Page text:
The US is trying to use Ukraine as a test lab for its drones, a move Russia is unlikely to forget
According to Reuters, the US government is considering selling to Ukraine four MQ-1C Grey Eagle drones capable of firing Hellfire missiles for use against Russian forces participating in the special military operation in the Donbass region.
If true, the sale would require special permission from both the State Department and US Congress, since US law restricts the sale of armed drones to all but the closest US allies. If approval is granted, then Ukrainian operators would be provided with a crash course, anticipated to last a few weeks (the normal training time for an MQ-1C operator is several months), meaning that the earliest the MQ-1C Grey Eagle could be expected to see action over Ukraine would be sometime in July of this year.
The MQ-1C Grey Eagle is the descendant of the RQ/MQ-5 Hunter tactical unmanned aerial vehicle (UAV) jointly developed by the US Army and Marine Corps. While the development program began in 1989, it reached maturity in the years following the 9/11 attacks, which meant that the Hunter UAV was a weapons system not designed to survive in a high-threat conflict against the Soviet Union, for example, but rather operate in the softer environment of the Global War on Terror (GWOT).
The operational history of the Hunter UAV reflects this. During testing in 2002, the Hunter was used to deliver BAT (brilliant anti-tank) submunitions capable of destroying Russian armored vehicles. By the time it was fielded in 2005, however, the Hunter had been modified to deliver a laser-guided bomb against insurgents in Iraq. The nature of the threat had evolved, from striking a moving target in a non-permissive environment to being able to loiter over the battlefield, unbothered by any threat, and deliver precision-guided strikes against a static enemy.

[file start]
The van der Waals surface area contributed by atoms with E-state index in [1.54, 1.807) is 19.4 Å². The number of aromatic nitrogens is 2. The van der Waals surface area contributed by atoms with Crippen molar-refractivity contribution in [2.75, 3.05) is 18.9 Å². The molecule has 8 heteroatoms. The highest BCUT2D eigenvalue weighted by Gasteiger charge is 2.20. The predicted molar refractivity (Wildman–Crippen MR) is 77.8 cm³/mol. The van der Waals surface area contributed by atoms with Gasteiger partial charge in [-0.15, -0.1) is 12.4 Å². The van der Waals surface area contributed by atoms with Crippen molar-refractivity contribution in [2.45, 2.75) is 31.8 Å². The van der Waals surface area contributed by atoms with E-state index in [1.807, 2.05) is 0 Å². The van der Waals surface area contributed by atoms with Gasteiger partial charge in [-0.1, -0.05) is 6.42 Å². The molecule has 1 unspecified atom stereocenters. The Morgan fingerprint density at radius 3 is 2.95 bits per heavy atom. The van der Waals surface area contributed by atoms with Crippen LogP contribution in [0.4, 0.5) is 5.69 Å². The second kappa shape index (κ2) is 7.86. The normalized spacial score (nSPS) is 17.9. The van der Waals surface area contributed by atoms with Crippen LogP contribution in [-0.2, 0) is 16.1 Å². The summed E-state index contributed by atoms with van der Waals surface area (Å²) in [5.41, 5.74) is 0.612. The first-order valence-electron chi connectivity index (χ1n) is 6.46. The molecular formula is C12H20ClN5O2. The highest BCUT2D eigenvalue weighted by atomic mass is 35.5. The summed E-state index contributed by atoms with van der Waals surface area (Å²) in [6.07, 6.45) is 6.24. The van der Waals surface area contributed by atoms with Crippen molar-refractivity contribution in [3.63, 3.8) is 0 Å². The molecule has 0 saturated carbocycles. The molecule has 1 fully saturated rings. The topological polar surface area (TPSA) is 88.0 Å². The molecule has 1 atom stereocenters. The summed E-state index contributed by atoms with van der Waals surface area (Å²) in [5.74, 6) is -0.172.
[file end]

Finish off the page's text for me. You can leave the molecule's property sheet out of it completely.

The demands of the GWOT quickly outpaced the performance characteristics of the Hunter UAV, and as early as 2002 the US Army began looking for a replacement capable of carrying multiple payloads, which would enable it to perform reconnaissance, surveillance, target acquisition, command and control, communications relay, signals intelligence (SIGINT), electronic warfare (EW), as well as attack, detect improvised explosive devices (IEDs), and carry out battle damage assessment missions – in short, a jack of all trades.
The main factor driving the design of the Hunter follow-on was a threat-free environment, which made accomplishing the multitude of assigned mission profiles possible. The MQ-1C was chosen from a competition, and by 2009 the US Army had begun taking deliveries of it. By 2010, the MQ-1C had seen combat in both Iraq and Afghanistan, with its preferred weapons system being the laser-guided Hellfire missile (although the Grey Eagle can also carry Stinger missiles configured for air-to-air use, and the GBU-44/Viper laser-guided bomb.)